LAS VEGAS — With three months of the first quarter nearly in the books, Patrick Manzi, senior economist of the National Automobile Dealers Association, highlighted the current state of auto retailing during a press briefing at the NADA Show in Las Vegas.
Regarding new-car sales, Manzi reported, “Through February, U.S light-vehicle sales were down about 20,000 units year over year. And several winter storms that pounded the East Coast throughout March are likely to put a damper on March sales.”
Despite the economic headwinds likely to impact the retail-auto industry this year, NADA is sticking to its original sales forecast of 16.7 million new cars and light trucks in 2018. Through February, light trucks accounted for nearly 68% of new vehicles sold.
“New-vehicle sales continue to shift more to light trucks,” Manzi said. “We expect average transaction prices to continue to rise throughout the year because of consumer preferences for light trucks and vehicles with more high-end advanced safety features.”
Turning to used cars, Manzi cited Cox Automotive data predicting nearly 3.9 million lease returns in 2018, an increase of 8% from 2017. “The rise in off-lease volumes will spur growth in the certified pre-owned (CPO) used market, and 2018 could very well be a record year for CPO sales. CPO sales provide customers with the peace of mind of a factory warranty and dealership inspection process.”
Manzi added that the influx of off-lease vehicles will put pressure on new-vehicle sales because the increased supply will drive down used-vehicle prices. “Consumers will see a widening price difference between a new vehicle and a similarly equipped used or CPO vehicle, and will consider buying used.”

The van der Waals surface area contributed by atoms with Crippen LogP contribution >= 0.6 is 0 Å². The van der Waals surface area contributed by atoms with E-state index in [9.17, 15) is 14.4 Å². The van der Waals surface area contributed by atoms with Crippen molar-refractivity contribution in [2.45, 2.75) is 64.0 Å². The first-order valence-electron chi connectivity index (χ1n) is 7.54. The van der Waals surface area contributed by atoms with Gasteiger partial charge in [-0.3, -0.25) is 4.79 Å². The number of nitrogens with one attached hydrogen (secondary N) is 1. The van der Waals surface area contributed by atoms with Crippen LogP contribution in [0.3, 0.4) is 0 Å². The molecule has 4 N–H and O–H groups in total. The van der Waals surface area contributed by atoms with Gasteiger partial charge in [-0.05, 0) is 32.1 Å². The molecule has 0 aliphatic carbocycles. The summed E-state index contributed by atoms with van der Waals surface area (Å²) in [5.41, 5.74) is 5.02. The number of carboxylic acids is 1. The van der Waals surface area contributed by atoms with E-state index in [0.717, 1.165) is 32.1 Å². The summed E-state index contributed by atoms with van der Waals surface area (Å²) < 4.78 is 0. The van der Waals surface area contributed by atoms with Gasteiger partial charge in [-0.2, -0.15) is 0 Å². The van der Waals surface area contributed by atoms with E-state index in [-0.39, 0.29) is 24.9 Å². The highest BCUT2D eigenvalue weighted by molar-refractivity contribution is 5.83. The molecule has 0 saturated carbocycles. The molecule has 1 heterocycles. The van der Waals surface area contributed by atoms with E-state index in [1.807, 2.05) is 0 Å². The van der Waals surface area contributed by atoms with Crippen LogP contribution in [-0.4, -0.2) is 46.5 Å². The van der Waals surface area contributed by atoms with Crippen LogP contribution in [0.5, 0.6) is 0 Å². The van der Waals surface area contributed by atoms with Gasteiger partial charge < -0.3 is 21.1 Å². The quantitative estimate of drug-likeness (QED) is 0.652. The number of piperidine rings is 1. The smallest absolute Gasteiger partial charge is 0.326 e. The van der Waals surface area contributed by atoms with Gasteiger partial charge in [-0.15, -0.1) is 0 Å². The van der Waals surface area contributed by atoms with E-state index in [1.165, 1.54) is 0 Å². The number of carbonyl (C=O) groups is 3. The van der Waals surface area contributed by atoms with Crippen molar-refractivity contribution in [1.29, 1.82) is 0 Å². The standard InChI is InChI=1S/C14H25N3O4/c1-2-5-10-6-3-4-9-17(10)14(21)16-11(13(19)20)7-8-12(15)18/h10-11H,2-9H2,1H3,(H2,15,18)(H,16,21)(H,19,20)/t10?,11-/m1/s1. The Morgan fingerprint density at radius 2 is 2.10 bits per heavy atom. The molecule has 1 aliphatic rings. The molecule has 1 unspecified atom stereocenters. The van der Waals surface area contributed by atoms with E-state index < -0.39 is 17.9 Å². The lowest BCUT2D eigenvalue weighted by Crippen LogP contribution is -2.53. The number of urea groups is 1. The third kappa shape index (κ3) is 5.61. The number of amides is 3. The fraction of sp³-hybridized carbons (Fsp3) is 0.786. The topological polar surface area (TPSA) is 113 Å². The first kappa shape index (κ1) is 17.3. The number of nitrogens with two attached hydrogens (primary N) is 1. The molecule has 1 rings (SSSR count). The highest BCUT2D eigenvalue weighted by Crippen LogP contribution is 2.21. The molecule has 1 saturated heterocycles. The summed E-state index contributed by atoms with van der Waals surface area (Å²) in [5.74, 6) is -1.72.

The economist said interest rates are expected to rise three or four times this year with the federal funds rate above 2%, which will add pressure to already increasing vehicle-transaction prices and auto loan terms.
“Increased take-home pay from the new tax reform legislation passed at the end of 2017 is likely to help offset some of the increase in monthly payments from higher rates,” he said. “These rate rises will affect marginal buyers with poor credit the most who will consider their used-vehicle options. Buyers with good credit and high incomes are unlikely to be affected by rising interest rates.”
Finally, Manzi provided an overview of NADA Data 2017, the annual financial profile of U.S. franchised new-car dealerships. New-car dealerships closed out 2017 topping $1 trillion in sales.
“While sales, on average, at dealerships were relatively flat year over year at $59.7 million, most of the growth in industry-wide sales came from the opening of new-retail outlets,” he said. “Increasing transaction prices and shifting consumer preferences for higher cost light trucks helped dealerships increase sales while overall industry sales volume declined.”
In the service department in 2017, dealerships wrote 316 million repair orders with service and parts sales of $114 billion, an increase of 4.2%, according to NADA’s report.
“Over the past few years as margins on the sale of a new car have tightened, dealers have focused on their service and parts business,” Manzi said, noting that service and parts sales at new-car dealerships increased at an average annual rate of 6% since 2009, and currently dealers’ fixed-operations departments — including service, parts, and body shops — accounted for 49% of gross profits in the average dealership, according to NADA Data 2017.
There are two versions of NADA Data 2017. One is a general overview of the retail-auto industry, with infographics that can be shared by print and broadcast news outlets as well as on social media. The other, more detailed version looks at each dealership department, employment and payroll, trends in dealership advertising, as well as the entire retail-auto industry.
To download either version of NADA Data 2017, click here.